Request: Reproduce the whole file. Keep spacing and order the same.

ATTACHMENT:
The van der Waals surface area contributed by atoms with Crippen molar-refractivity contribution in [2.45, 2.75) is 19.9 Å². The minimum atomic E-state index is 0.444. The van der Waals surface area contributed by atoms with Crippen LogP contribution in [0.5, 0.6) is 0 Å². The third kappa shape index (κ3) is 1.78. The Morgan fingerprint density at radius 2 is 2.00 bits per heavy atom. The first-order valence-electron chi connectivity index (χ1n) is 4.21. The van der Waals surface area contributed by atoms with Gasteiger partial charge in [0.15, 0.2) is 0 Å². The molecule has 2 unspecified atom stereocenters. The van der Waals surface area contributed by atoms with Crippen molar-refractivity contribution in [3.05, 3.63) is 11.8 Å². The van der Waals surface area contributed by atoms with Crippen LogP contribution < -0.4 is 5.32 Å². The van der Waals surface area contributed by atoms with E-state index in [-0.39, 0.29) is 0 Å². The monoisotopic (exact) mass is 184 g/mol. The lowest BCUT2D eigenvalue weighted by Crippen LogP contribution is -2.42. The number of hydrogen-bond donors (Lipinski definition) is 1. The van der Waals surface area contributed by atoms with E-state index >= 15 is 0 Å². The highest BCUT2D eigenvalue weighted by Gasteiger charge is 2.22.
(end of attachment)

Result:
The van der Waals surface area contributed by atoms with Crippen molar-refractivity contribution in [2.45, 2.75) is 19.9 Å². The minimum atomic E-state index is 0.444. The van der Waals surface area contributed by atoms with Crippen LogP contribution in [0.5, 0.6) is 0 Å². The third kappa shape index (κ3) is 1.78. The Morgan fingerprint density at radius 2 is 2.00 bits per heavy atom. The first-order valence-electron chi connectivity index (χ1n) is 4.21. The van der Waals surface area contributed by atoms with Gasteiger partial charge in [0.15, 0.2) is 0 Å². The molecule has 2 unspecified atom stereocenters. The van der Waals surface area contributed by atoms with Crippen molar-refractivity contribution in [3.05, 3.63) is 11.8 Å². The van der Waals surface area contributed by atoms with Crippen LogP contribution < -0.4 is 5.32 Å². The van der Waals surface area contributed by atoms with E-state index in [-0.39, 0.29) is 0 Å². The monoisotopic (exact) mass is 184 g/mol. The lowest BCUT2D eigenvalue weighted by Crippen LogP contribution is -2.42. The number of hydrogen-bond donors (Lipinski definition) is 1. The van der Waals surface area contributed by atoms with E-state index >= 15 is 0 Å². The highest BCUT2D eigenvalue weighted by Gasteiger charge is 2.22.